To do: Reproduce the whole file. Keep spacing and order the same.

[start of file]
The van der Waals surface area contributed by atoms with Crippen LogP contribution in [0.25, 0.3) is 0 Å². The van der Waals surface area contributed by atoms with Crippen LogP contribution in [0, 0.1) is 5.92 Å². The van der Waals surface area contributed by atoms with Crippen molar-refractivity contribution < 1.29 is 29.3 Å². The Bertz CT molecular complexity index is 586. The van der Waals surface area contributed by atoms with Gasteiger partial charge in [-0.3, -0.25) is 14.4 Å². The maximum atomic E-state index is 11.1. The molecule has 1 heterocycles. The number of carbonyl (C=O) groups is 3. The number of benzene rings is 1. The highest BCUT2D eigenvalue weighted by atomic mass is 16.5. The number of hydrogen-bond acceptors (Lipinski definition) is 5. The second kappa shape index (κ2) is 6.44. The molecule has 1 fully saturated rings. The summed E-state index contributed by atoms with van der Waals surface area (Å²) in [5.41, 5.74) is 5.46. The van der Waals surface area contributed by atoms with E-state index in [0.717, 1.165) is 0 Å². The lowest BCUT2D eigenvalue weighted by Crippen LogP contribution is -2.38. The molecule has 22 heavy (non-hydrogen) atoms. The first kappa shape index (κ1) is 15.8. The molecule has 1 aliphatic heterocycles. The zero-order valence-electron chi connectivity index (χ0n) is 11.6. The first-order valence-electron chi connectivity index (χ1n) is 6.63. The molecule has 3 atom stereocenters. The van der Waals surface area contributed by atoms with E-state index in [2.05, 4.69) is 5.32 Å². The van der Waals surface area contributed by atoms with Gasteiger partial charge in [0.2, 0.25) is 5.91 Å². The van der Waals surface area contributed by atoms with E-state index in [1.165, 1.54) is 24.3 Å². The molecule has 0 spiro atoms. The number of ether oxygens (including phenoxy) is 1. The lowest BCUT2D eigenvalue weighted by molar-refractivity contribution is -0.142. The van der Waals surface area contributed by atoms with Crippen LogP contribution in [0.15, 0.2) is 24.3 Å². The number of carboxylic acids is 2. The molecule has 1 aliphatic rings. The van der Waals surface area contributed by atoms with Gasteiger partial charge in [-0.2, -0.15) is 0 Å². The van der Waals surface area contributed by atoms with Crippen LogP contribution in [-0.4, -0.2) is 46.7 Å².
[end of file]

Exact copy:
The van der Waals surface area contributed by atoms with Crippen LogP contribution in [0.25, 0.3) is 0 Å². The van der Waals surface area contributed by atoms with Crippen LogP contribution in [0, 0.1) is 5.92 Å². The van der Waals surface area contributed by atoms with Crippen molar-refractivity contribution < 1.29 is 29.3 Å². The Bertz CT molecular complexity index is 586. The van der Waals surface area contributed by atoms with Gasteiger partial charge in [-0.3, -0.25) is 14.4 Å². The maximum atomic E-state index is 11.1. The molecule has 1 heterocycles. The number of carbonyl (C=O) groups is 3. The number of benzene rings is 1. The highest BCUT2D eigenvalue weighted by atomic mass is 16.5. The number of hydrogen-bond acceptors (Lipinski definition) is 5. The second kappa shape index (κ2) is 6.44. The molecule has 1 fully saturated rings. The summed E-state index contributed by atoms with van der Waals surface area (Å²) in [5.41, 5.74) is 5.46. The van der Waals surface area contributed by atoms with E-state index in [0.717, 1.165) is 0 Å². The lowest BCUT2D eigenvalue weighted by Crippen LogP contribution is -2.38. The molecule has 22 heavy (non-hydrogen) atoms. The first kappa shape index (κ1) is 15.8. The molecule has 1 aliphatic heterocycles. The zero-order valence-electron chi connectivity index (χ0n) is 11.6. The first-order valence-electron chi connectivity index (χ1n) is 6.63. The molecule has 3 atom stereocenters. The van der Waals surface area contributed by atoms with E-state index in [2.05, 4.69) is 5.32 Å². The van der Waals surface area contributed by atoms with Gasteiger partial charge in [0.2, 0.25) is 5.91 Å². The van der Waals surface area contributed by atoms with E-state index in [1.165, 1.54) is 24.3 Å². The molecule has 0 spiro atoms. The number of ether oxygens (including phenoxy) is 1. The lowest BCUT2D eigenvalue weighted by molar-refractivity contribution is -0.142. The van der Waals surface area contributed by atoms with Crippen LogP contribution in [0.15, 0.2) is 24.3 Å². The number of carboxylic acids is 2. The molecule has 1 aliphatic rings. The van der Waals surface area contributed by atoms with Gasteiger partial charge in [-0.2, -0.15) is 0 Å². The van der Waals surface area contributed by atoms with Crippen LogP contribution in [-0.4, -0.2) is 46.7 Å².